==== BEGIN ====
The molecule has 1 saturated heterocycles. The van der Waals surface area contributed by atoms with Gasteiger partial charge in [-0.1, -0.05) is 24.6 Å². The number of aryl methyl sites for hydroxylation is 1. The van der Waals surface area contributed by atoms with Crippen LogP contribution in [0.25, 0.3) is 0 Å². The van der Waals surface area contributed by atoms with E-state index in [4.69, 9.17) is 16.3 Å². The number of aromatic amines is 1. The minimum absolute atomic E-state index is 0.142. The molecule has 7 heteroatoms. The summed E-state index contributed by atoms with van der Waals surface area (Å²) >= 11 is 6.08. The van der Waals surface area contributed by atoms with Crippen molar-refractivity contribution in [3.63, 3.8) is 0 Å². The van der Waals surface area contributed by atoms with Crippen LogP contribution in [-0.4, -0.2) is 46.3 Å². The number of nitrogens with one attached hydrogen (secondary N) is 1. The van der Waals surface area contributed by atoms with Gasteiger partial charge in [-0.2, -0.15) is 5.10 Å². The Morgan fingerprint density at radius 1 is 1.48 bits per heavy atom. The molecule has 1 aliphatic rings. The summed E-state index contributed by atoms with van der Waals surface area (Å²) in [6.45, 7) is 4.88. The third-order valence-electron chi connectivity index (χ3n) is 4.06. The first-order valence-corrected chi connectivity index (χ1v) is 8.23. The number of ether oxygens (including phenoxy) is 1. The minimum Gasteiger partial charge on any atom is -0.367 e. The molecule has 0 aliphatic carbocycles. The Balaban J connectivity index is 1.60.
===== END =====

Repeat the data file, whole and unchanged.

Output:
The molecule has 1 saturated heterocycles. The van der Waals surface area contributed by atoms with Gasteiger partial charge in [-0.1, -0.05) is 24.6 Å². The number of aryl methyl sites for hydroxylation is 1. The van der Waals surface area contributed by atoms with Crippen LogP contribution in [0.25, 0.3) is 0 Å². The van der Waals surface area contributed by atoms with E-state index in [4.69, 9.17) is 16.3 Å². The number of aromatic amines is 1. The minimum absolute atomic E-state index is 0.142. The molecule has 7 heteroatoms. The summed E-state index contributed by atoms with van der Waals surface area (Å²) >= 11 is 6.08. The van der Waals surface area contributed by atoms with Crippen molar-refractivity contribution in [3.63, 3.8) is 0 Å². The van der Waals surface area contributed by atoms with Crippen LogP contribution in [-0.4, -0.2) is 46.3 Å². The number of nitrogens with one attached hydrogen (secondary N) is 1. The van der Waals surface area contributed by atoms with Gasteiger partial charge in [-0.2, -0.15) is 5.10 Å². The Morgan fingerprint density at radius 1 is 1.48 bits per heavy atom. The molecule has 1 aliphatic rings. The summed E-state index contributed by atoms with van der Waals surface area (Å²) in [6.45, 7) is 4.88. The third-order valence-electron chi connectivity index (χ3n) is 4.06. The first-order valence-corrected chi connectivity index (χ1v) is 8.23. The number of ether oxygens (including phenoxy) is 1. The minimum Gasteiger partial charge on any atom is -0.367 e. The molecule has 0 aliphatic carbocycles. The Balaban J connectivity index is 1.60.